When I meditate, my thoughts just run away with themselves, and I was advised to calm my mind by following my breath as it goes in and out. But I find that as soon as I start to do that, I change my breathing, and I can’t just let it be and follow it. It’s crazy because a second before, I was breathing naturally, then I just start interfering with it! Now I can’t meditate at all, in any way, what should I do?
The liberating purpose of meditation is the exploration of your experience, and this does seem to be a situation where that might be useful. What are your options? You could wrestle with the problem, you could give up and avoid it – or you could learn something vital from it. (Actually the same options exist for the issue of having difficulty quietening your thinking.)
Were you told that controlling your breath was a problem for your meditation, or did you come to that conclusion yourself?
I was told to breathe normally, but just to put my attention lightly (whatever that means) on the sensations of the breath.
You conclude that controlling your breathing means that you cannot meditate, which is the very thing you want to do. What would happen if you were to meditate while interfering with your breathing? You would at least be having some experience, which could be understood better, don’t you think?
But there’s more to learn from this situation: what appears to you as a problem might be a lucky opportunity.
Who’s in charge here?
You say that you start to take charge of your breathing, despite aiming to follow the instruction to breathe normally without interfering with it. Is that not curious? You tell yourself to do one thing and you do the opposite. Which of these ‘you’s is really you?
You know how to breathe normally because you do it all the time. Then when you tell yourself to do the very thing you are already doing, you cannot do it! And what’s more, the reason you are doing this meditation on the breath is to quieten your thoughts so you can begin to understand your experience better. Yet it sounds like your thoughts are extra-busy with their new job of making you breathe, as well as worrying about not doing what you told yourself to do.
Could the situation be understood by looking at what all these conflicting ‘you’s are doing? You could try that approach and see if that led anywhere. You can breathe normally; you decide to breathe normally while watching it happen; you now consciously control your breathing; you have decided to attend to your breathing instead of your thinking; you get tied up in thinking about the way you can’t do what you set out to do.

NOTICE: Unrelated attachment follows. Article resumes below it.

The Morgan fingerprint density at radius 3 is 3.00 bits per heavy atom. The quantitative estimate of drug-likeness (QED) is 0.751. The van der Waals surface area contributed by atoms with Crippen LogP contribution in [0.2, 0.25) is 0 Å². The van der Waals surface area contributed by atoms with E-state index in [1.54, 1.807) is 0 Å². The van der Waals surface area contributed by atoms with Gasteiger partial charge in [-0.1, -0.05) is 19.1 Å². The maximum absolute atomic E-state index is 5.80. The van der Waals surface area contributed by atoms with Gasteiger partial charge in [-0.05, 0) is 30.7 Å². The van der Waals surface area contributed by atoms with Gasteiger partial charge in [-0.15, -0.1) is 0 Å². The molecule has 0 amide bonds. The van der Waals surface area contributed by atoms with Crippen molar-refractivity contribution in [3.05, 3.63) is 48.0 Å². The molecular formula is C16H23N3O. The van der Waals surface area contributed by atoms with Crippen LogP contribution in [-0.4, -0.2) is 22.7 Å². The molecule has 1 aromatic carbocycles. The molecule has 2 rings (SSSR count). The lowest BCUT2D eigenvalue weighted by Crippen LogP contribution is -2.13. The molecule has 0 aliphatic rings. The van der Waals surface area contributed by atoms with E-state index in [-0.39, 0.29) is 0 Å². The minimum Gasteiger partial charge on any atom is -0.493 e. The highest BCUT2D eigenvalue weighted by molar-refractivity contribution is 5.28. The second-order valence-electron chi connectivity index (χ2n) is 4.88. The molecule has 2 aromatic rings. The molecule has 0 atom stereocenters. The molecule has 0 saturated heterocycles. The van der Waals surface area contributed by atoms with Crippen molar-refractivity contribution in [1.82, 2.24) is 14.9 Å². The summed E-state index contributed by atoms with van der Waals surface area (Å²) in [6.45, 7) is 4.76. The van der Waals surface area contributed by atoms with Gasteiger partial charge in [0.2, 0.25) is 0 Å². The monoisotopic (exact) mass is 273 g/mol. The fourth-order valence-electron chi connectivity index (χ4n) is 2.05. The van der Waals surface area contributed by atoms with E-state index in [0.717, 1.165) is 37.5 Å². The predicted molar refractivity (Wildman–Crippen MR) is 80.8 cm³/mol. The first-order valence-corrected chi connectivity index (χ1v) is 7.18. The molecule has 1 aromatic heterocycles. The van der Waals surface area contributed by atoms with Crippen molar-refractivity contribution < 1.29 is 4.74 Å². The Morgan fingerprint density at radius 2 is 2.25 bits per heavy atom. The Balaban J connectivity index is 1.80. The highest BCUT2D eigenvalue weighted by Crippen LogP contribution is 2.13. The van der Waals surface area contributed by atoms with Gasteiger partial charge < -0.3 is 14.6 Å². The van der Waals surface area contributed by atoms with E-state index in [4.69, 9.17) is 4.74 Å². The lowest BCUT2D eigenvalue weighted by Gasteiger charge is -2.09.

Is this ‘you’ one thing, or is it several? If there is a single ‘you’, what the heck is it playing at? If there are many ‘you’s which appear spontaneously to frustrate each other, what is happening there? How would the idea of an infinite number of possible ‘you’s fit with the notion I presume you have, that you are one and the same person since you were born? Can you sort out those questions and come to a useful conclusion?
What is wrong with this picture?
Try this seriously, taking all the time you need to explore it thoroughly, until you come to a firm conclusion. This is of course the way to proceed with any meditative exploration: to wonder about something, perhaps to ask a specific question – and then crucially, to answer it from your experience, not from how you think it is. Then you must check what you find, either refining the exploration, or coming to a definite answer in which you now have total confidence. If you do find that you explore it first using logic (i.e. thinking), that would also be interesting – is it answerable by in this way, or does it all make no sense?
If it did end up making no sense at all, you would have to give up trying to fit the idea of ‘you’ to your experience, and look directly at what is happening. It might seem hard to believe that a way of interpreting your experience which you have used for most of your life might not work when examined closely, and it would certainly be challenging to see things another way, but if your concept of being a single lasting ‘you’ really turns out not to fit your experience, there might be a better, more peaceful understanding.
Chasing the wrong suspect
What stands in the way of your peace now is the way the concept of a ‘you’ which can decide your behaviour does not appear to be working. The more you try to make it work, beating your head against the unhappy fact that it doesn’t, the less peace you get. It’s the thinking rather than the breathing which is the spanner in the works.
A warning: there are no shortcuts here. If you do not exhaustively check out how the ‘you’ idea works or doesn’t, it will stay as the way the machinery of your mind interprets everything. All I am saying here is that at least it’s an idea you could call into question, and that your current problem with meditation would be a good situation to test it in.
Another warning: don’t throw out the baby with the bathwater. If there are some parts of the ‘you’ story which remain true, why is that? The Buddha had a clear way of discriminating truth: what is false always reveals itself in dukkha, restless unease and suffering. Happy exploring!